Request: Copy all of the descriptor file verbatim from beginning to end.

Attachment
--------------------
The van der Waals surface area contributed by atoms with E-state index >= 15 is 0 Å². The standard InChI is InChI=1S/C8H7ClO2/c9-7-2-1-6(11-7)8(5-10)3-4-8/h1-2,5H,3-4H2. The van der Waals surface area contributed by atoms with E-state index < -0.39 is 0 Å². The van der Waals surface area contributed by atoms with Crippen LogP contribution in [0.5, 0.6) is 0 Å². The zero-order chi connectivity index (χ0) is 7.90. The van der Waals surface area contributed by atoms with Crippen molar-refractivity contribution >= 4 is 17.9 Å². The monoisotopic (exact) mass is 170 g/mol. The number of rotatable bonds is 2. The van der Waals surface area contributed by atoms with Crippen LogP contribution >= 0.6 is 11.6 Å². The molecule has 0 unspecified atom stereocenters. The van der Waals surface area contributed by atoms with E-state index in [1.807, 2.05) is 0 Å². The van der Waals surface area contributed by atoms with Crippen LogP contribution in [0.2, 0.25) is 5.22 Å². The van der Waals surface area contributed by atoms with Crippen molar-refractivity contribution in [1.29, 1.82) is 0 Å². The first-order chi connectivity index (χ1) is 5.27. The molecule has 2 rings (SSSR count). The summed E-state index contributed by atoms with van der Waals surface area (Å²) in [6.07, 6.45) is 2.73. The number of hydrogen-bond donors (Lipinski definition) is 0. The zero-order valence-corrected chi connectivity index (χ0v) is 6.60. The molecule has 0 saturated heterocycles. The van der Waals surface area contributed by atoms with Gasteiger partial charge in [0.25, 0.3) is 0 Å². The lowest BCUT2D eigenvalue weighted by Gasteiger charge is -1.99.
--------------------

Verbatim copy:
The van der Waals surface area contributed by atoms with E-state index >= 15 is 0 Å². The standard InChI is InChI=1S/C8H7ClO2/c9-7-2-1-6(11-7)8(5-10)3-4-8/h1-2,5H,3-4H2. The van der Waals surface area contributed by atoms with E-state index < -0.39 is 0 Å². The van der Waals surface area contributed by atoms with Crippen LogP contribution in [0.5, 0.6) is 0 Å². The zero-order chi connectivity index (χ0) is 7.90. The van der Waals surface area contributed by atoms with Crippen molar-refractivity contribution >= 4 is 17.9 Å². The monoisotopic (exact) mass is 170 g/mol. The number of rotatable bonds is 2. The van der Waals surface area contributed by atoms with Crippen LogP contribution >= 0.6 is 11.6 Å². The molecule has 0 unspecified atom stereocenters. The van der Waals surface area contributed by atoms with E-state index in [1.807, 2.05) is 0 Å². The van der Waals surface area contributed by atoms with Crippen LogP contribution in [0.2, 0.25) is 5.22 Å². The van der Waals surface area contributed by atoms with Crippen molar-refractivity contribution in [1.29, 1.82) is 0 Å². The first-order chi connectivity index (χ1) is 5.27. The molecule has 2 rings (SSSR count). The summed E-state index contributed by atoms with van der Waals surface area (Å²) in [6.07, 6.45) is 2.73. The number of hydrogen-bond donors (Lipinski definition) is 0. The zero-order valence-corrected chi connectivity index (χ0v) is 6.60. The molecule has 0 saturated heterocycles. The van der Waals surface area contributed by atoms with Gasteiger partial charge in [0.25, 0.3) is 0 Å². The lowest BCUT2D eigenvalue weighted by Gasteiger charge is -1.99.